The New Jersey Supreme Court issued a ruling that allows hospitals to hide the results of internal investigations of medical malpractice. This means that in New Jersey, the patients who are injured by these hospitals and their employees may not be able to access information regarding healthcare provider errors.
What Happened in New Jersey?
The case before the New Jersey Supreme Court was C.A. v. Eric Bentolila, M.D. The details of the case have been reported on by NJ.com. In this case, Esther and Gedalia Applegrad filed a medical malpractice suit claiming that their daughter suffered a brain injury and a seizure disorder because of mistakes made at the hospital during her delivery at Valley Hospital in 2007. During the course of the lawsuit, the parents’ attorneys entered into a process called discovery. Discovery is the part of litigation where both sides give information to the other side that may be relevant to the outcome of a case. So if it were a bank robbery case instead of a medical malpractice case, this is the part of the litigation where the prosecutor would give the defense any surveillance footage that they had of the bank. In this medical malpractice case, the parents asked the the judge to order the hospital to turn over memos that were called, “Director of Patient Safety Post Incident Analysis.”
The judge refused.
The reason the judge gave for refusing was that the documents were covered by a 2004. That law was designed to keep hospitals investigations into mistakes and bad outcomes confidential. So the parents appealed the judge’s decision, and an appellate court agreed with the parents. The appellate court reasoned that because the hospital had not created these documents as part of a specific investigation process approved of by the state’s Health Department, the document was not covered by the 2004 law. But then the state Supreme Court disagreed.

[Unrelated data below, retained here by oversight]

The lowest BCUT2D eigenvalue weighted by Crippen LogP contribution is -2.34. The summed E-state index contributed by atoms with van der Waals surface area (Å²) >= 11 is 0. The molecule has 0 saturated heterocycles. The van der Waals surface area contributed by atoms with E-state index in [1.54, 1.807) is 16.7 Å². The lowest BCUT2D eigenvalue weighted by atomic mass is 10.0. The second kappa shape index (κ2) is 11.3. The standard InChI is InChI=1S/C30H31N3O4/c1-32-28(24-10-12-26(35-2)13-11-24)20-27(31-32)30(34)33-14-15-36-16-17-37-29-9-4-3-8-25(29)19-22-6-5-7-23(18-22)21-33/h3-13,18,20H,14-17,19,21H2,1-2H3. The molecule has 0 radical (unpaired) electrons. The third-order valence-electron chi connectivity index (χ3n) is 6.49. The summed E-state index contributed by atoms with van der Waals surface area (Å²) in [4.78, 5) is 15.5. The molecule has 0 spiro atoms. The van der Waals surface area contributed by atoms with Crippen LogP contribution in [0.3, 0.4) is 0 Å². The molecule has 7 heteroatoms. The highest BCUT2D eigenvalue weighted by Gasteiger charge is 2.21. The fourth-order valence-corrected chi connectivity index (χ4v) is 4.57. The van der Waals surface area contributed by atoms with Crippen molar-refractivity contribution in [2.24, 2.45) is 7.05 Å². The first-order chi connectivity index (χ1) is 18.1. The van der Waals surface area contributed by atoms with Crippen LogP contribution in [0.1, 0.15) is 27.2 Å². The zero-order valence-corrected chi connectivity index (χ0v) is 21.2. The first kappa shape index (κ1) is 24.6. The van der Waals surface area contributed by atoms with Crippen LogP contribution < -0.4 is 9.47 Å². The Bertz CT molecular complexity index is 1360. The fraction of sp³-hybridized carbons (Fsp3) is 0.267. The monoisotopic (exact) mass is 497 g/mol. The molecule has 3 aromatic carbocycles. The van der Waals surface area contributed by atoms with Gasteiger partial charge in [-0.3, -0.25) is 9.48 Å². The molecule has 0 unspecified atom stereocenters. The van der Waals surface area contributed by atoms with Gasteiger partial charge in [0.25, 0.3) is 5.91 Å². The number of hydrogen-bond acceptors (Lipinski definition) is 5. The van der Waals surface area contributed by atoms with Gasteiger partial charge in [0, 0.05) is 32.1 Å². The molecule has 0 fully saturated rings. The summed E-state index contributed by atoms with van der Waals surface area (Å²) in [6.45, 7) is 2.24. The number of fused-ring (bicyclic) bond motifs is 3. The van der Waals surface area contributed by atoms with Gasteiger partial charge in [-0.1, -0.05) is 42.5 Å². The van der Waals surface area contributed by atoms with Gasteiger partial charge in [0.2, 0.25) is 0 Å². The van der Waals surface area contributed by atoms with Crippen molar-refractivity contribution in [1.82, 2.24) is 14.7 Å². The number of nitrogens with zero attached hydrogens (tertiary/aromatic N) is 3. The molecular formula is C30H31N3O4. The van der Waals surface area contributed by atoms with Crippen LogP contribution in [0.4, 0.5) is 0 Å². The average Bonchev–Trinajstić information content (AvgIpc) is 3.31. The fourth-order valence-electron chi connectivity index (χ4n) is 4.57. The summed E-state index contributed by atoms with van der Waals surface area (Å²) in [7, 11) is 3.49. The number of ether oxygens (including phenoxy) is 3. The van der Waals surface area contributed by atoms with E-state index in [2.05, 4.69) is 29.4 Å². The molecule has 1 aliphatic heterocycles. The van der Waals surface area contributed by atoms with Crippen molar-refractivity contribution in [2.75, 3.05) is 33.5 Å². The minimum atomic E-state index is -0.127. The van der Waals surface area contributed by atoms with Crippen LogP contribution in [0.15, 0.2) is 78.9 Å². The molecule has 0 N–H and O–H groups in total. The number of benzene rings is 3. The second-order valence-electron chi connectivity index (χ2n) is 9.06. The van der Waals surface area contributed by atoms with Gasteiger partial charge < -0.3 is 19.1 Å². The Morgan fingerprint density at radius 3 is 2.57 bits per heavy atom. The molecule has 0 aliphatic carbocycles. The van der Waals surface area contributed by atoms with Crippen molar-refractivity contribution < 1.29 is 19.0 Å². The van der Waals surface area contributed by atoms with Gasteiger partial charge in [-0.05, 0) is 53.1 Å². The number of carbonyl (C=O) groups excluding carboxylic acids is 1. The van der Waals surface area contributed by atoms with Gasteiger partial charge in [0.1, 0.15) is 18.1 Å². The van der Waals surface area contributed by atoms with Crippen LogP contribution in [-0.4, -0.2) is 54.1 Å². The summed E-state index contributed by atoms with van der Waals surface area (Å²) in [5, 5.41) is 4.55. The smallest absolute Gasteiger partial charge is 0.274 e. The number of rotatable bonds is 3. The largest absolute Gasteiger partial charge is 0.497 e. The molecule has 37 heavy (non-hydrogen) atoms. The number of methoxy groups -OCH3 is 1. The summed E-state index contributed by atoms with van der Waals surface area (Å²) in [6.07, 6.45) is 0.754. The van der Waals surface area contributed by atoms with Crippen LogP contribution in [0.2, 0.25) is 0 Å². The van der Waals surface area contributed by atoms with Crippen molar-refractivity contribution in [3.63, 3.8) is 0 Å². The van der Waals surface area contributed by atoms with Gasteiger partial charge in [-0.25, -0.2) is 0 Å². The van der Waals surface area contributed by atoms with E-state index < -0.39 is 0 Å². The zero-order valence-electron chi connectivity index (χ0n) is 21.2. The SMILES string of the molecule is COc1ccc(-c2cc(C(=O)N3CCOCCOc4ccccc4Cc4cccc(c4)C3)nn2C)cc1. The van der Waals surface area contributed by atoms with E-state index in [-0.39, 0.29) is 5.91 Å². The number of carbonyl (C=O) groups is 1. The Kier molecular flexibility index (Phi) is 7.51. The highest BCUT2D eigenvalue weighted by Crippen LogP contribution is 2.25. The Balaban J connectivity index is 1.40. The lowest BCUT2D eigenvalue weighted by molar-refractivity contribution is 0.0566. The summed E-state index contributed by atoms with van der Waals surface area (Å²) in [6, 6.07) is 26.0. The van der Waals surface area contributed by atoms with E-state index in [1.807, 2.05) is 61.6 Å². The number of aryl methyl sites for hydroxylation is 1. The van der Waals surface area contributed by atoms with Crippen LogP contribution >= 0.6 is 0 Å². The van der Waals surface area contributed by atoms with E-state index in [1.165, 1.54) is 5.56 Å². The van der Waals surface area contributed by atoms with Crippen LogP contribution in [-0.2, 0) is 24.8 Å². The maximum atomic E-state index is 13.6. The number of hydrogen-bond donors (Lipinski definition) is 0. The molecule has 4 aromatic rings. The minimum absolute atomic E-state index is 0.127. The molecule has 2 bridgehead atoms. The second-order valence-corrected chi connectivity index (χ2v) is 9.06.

The New Jersey Supreme Court’s Holding
In a 5-4 decision, the Supreme Court reversed the appellate court because the Health Department’s regulations were written four years after the 2004 law went into effect. One of the sponsors of the 2004 law that allows hospitals to hide information from the patients they injure applauded the high court’s decision. State Senator Joseph Vitale said, “When I wrote the act, I wanted to create a mechanism where hospital patient safety committees could freely discuss medical errors and address possible solutions and improvements…Attorneys representing patients continue to have access to medical and procedural information and those who provided treatment. This is a necessary balance for both patients and providers.” In other words, the law supports the notion that hospitals, charged with caring for the patient, should be allowed to have top secret hidden conversations about the treatment provided to the patient,and then hide those conversations from the jurors who will ultimately decide whether the hospital or its employees committed malpractice.
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